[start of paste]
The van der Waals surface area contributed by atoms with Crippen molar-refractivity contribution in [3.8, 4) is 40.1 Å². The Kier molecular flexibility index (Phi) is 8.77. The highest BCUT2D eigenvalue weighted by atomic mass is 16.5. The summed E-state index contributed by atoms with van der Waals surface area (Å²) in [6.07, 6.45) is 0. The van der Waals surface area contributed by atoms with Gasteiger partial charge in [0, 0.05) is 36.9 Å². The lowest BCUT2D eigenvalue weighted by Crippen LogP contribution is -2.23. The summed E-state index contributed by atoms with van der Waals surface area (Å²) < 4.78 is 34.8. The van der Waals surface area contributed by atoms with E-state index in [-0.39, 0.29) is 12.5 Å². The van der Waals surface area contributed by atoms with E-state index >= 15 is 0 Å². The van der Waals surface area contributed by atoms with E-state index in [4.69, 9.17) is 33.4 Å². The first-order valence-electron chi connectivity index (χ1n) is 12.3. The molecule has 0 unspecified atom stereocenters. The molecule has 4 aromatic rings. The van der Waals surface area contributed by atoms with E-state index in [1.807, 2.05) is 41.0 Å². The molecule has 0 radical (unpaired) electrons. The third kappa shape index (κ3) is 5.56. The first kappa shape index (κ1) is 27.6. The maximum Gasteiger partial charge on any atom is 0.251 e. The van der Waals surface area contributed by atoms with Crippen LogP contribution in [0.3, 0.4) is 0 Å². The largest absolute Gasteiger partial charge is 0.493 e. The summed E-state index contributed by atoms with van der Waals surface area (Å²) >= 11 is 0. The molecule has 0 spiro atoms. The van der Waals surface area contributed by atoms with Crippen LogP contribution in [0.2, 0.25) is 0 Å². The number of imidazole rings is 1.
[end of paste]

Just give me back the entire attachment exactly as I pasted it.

The van der Waals surface area contributed by atoms with Crippen molar-refractivity contribution in [3.8, 4) is 40.1 Å². The Kier molecular flexibility index (Phi) is 8.77. The highest BCUT2D eigenvalue weighted by atomic mass is 16.5. The summed E-state index contributed by atoms with van der Waals surface area (Å²) in [6.07, 6.45) is 0. The van der Waals surface area contributed by atoms with Gasteiger partial charge in [0, 0.05) is 36.9 Å². The lowest BCUT2D eigenvalue weighted by Crippen LogP contribution is -2.23. The summed E-state index contributed by atoms with van der Waals surface area (Å²) < 4.78 is 34.8. The van der Waals surface area contributed by atoms with E-state index in [-0.39, 0.29) is 12.5 Å². The van der Waals surface area contributed by atoms with E-state index >= 15 is 0 Å². The van der Waals surface area contributed by atoms with E-state index in [4.69, 9.17) is 33.4 Å². The first-order valence-electron chi connectivity index (χ1n) is 12.3. The molecule has 0 unspecified atom stereocenters. The molecule has 4 aromatic rings. The van der Waals surface area contributed by atoms with E-state index in [1.807, 2.05) is 41.0 Å². The molecule has 0 radical (unpaired) electrons. The third kappa shape index (κ3) is 5.56. The first kappa shape index (κ1) is 27.6. The maximum Gasteiger partial charge on any atom is 0.251 e. The van der Waals surface area contributed by atoms with Crippen LogP contribution in [0.3, 0.4) is 0 Å². The largest absolute Gasteiger partial charge is 0.493 e. The summed E-state index contributed by atoms with van der Waals surface area (Å²) >= 11 is 0. The molecule has 0 spiro atoms. The van der Waals surface area contributed by atoms with Crippen LogP contribution in [0.2, 0.25) is 0 Å². The number of imidazole rings is 1.